9.8.2 Types of Cast Irons
9.8.3 White Cast Iron
9.8.4 Gray Cast Iron
9.8.5 Ductile Cast Irons
9.8.6 Malleable Cast Irons
9.9 Magnesium, Titanium, and Nickel Alloys
9.9.1 Magnesium Alloys
9.9.2 Titanium Alloys
9.9.3 Nickel Alloys
9.10 Special-Purpose Alloys and Applications
9.10.1 Intermetallics
9.10.2 Shape-Memory Alloys
9.10.3 Amorphous Metals
9.11 Summary
9.12 Definitions
9.13 Problems
CHAPTER 10: Polymeric Materials
10.1 Introduction
10.1.1 Thermoplastics
10.1.2 Thermosetting Plastics (Thermosets)
10.2 Polymerization Reactions
10.2.1 Covalent Bonding Structure of an Ethylene Molecule
10.2.2 Covalent Bonding Structure of an Activated Ethylene Molecule
10.2.3 General Reaction for the Polymerization of Polyethylene and the Degree of Polymerization
10.2.4 Chain Polymerization Steps
10.2.5 Average Molecular Weight for Thermoplastics
10.2.6 Functionality of a Monomer
10.2.7 Structure of Noncrystalline Linear Polymers
10.2.8 Vinyl and Vinylidene Polymers
10.2.9 Homopolymers and Copolymers
10.2.10 Other Methods of Polymerization
10.3 Industrial Polymerization Methods
10.4 Glass Transition Temperature and Crystallinity in Thermoplastics
10.4.1 Glass Transition Temperature
10.4.2 Solidification of Noncrystalline Thermoplastics
10.4.3 Solidification of Partly Crystalline Thermoplastics
10.4.4 Structure of Partly Crystalline Thermoplastic Materials
10.4.5 Stereoisomerism in Thermoplastics
10.4.6 Ziegler and Natta Catalysts
10.5 Processing of Plastic Materials
10.5.1 Processes Used for Thermoplastic Materials
10.5.2 Processes Used for Thermosetting Materials
10.6 General-Purpose Thermoplastics
10.6.1 Polyethylene
10.6.2 Polyvinyl Chloride and Copolymers
10.6.3 Polypropylene
10.6.4 Polystyrene
10.6.5 Polyacrylonitrile
10.6.6 Styrene–Acrylonitrile (SAN)
10.6.7 ABS
10.6.8 Polymethyl Methacrylate (PMMA)
10.6.9 Fluoroplastics
10.7 Engineering Thermoplastics
10.7.1 Polyamides (Nylons)
10.7.2 Polycarbonate
10.7.3 Phenylene Oxide–Based Resins
10.7.4 Acetals
10.7.5 Thermoplastic Polyesters
10.7.6 Polyphenylene Sulfide
10.7.7 Polyetherimide
10.7.8 Polymer Alloys
10.8 Thermosetting Plastics (Thermosets)
10.8.1 Phenolics
10.8.2 Epoxy Resins
10.8.3 Unsaturated Polyesters
10.8.4 Amino Resins (Ureas and Melamines)
10.9 Elastomers (Rubbers)
10.9.1 Natural Rubber
10.9.2 Synthetic Rubbers
10.9.3 Properties of Polychloroprene Elastomers
10.9.4 Vulcanization of Polychloroprene Elastomers
10.10 Deformation and Strengthening of Plastic Materials
10.10.1 Deformation Mechanisms for Thermoplastics
10.10.2 Strengthening of Thermoplastics
10.10.3 Strengthening of Thermosetting Plastics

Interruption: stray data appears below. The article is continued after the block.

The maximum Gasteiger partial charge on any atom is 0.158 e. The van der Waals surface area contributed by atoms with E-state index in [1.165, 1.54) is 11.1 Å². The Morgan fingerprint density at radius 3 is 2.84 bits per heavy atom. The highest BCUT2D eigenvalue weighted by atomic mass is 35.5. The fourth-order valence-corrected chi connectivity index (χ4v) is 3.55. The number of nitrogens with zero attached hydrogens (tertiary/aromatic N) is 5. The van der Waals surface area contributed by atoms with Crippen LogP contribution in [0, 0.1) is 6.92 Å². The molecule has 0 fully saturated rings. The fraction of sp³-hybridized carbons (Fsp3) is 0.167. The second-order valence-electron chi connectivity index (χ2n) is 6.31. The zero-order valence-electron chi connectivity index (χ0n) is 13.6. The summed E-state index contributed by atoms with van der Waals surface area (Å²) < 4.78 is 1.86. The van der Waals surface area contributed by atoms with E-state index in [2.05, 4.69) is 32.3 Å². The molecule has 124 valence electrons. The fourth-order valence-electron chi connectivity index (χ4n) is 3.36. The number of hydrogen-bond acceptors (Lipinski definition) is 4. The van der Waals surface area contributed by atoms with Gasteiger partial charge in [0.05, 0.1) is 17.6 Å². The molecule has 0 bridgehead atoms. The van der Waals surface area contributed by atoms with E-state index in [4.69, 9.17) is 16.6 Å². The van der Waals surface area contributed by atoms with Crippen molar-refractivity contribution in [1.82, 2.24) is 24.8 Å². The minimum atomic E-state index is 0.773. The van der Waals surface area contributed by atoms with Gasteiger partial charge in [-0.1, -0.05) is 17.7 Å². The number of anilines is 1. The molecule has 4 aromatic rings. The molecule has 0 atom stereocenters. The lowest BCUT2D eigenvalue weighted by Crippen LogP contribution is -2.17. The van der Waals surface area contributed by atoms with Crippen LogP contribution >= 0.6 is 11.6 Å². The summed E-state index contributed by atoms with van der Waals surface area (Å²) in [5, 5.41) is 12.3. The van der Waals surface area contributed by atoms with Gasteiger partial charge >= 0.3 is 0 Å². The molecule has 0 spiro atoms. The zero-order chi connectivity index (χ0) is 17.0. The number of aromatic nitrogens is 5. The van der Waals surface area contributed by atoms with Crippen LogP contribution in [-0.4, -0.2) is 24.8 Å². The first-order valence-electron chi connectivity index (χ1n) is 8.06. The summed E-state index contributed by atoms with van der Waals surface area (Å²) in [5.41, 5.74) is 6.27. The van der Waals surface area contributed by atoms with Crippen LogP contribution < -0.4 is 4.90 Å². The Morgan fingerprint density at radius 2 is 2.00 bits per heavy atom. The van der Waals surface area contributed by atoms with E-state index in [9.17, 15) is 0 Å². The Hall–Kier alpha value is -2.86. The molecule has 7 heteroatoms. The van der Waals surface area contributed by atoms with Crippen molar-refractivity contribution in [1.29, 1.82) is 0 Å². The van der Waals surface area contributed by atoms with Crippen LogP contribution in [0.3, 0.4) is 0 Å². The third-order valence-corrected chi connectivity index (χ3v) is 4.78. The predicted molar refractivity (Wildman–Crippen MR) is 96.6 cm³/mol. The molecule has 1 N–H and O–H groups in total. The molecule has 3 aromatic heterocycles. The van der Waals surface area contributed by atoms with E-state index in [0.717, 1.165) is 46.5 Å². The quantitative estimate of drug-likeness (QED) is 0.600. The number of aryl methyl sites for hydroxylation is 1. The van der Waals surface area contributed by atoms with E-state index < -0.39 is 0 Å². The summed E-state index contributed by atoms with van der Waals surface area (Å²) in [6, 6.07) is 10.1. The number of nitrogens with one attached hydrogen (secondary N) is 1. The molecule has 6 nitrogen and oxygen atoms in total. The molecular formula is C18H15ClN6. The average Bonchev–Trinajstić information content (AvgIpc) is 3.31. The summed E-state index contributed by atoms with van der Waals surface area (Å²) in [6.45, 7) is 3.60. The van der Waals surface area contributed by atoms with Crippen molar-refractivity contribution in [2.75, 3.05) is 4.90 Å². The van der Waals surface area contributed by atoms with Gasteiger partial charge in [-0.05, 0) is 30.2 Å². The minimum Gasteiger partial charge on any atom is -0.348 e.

10.10.4 Effect of Temperature on the Strength of Plastic Materials
10.11 Creep and Fracture of Polymeric Materials
10.11.1 Creep of Polymeric Materials
10.11.2 Stress Relaxation of Polymeric Materials
10.11.3 Fracture of Polymeric Materials
10.12 Summary
10.13 Definitions
10.14 Problems
CHAPTER 11: Ceramics
11.1 Introduction
11.2 Simple Ceramic Crystal Structures
11.2.1 Ionic and Covalent Bonding in Simple Ceramic Compounds
11.2.2 Simple Ionic Arrangements Found in Ionically Bonded Solids
11.2.3 Cesium Chloride (CsCl) Crystal Structure
11.2.4 Sodium Chloride (NaCl) Crystal Structure
11.2.5 Interstitial Sites in FCC and HCP Crystal Lattices
11.2.6 Zinc Blende (ZnS) Crystal Structure
11.2.7 Calcium Fluoride (CaF2) Crystal Structure
11.2.8 Antifluorite Crystal Structure
11.2.9 Corundum (Al2O3) Crystal Structure
11.2.10 Spinel (MgAl2O4) Crystal Structure
11.2.11 Perovskite (CaTiO3) Crystal Structure
11.2.12 Carbon and Its Allotropes
11.3 Silicate Structures
11.3.1 Basic Structural Unit of the Silicate Structures
11.3.2 Island, Chain, and Ring Structures of Silicates
11.3.3 Sheet Structures of Silicates
11.3.4 Silicate Networks
11.4 Processing of Ceramics
11.4.1 Materials Preparation
11.4.2 Forming
11.4.3 Thermal Treatments
11.5 Traditional and Structural Ceramics
11.5.1 Traditional Ceramics
11.5.2 Structural Ceramics
11.6 Mechanical Properties of Ceramics
11.6.1 General
11.6.2 Mechanisms for the Deformation of Ceramic Materials
11.6.3 Factors Affecting the Strength of Ceramic Materials
11.6.4 Toughness of Ceramic Materials
11.6.5 Transformation Toughening of Partially Stabilized Zirconia (PSZ)
11.6.6 Fatigue Failure of Ceramics
11.6.7 Ceramic Abrasive Materials
11.7 Thermal Properties of Ceramics
11.7.1 Ceramic Refractory Materials
11.7.2 Acidic Refractories
11.7.3 Basic Refractories
11.7.4 Ceramic Tile Insulation for the Space Shuttle Orbiter
11.8 Glasses
11.8.1 Definition of a Glass
11.8.2 Glass Transition Temperature
11.8.3 Structure of Glasses
11.8.4 Compositions of Glasses
11.8.5 Viscous Deformation of Glasses
11.8.6 Forming Methods for Glasses
11.8.7 Tempered Glass
11.8.8 Chemically Strengthened Glass
11.9 Ceramic Coatings and Surface Engineering
11.9.1 Silicate Glasses
11.9.2 Oxides and Carbides
11.10 Nanotechnology and Ceramics
11.11 Summary
11.12 Definitions
11.13 Problems
CHAPTER 12: Composite Materials
12.1 Introduction
12.1.1 Classification of Composite Materials
12.1.2 Advantages and Disadvantages of Composite Materials over Conventional Materials
12.2 Fibers for Reinforced-Plastic Composite Materials
12.2.1 Glass Fibers for Reinforcing Plastic Resins
12.2.2 Carbon Fibers for Reinforced Plastics
12.2.3 Aramid Fibers for Reinforcing Plastic Resins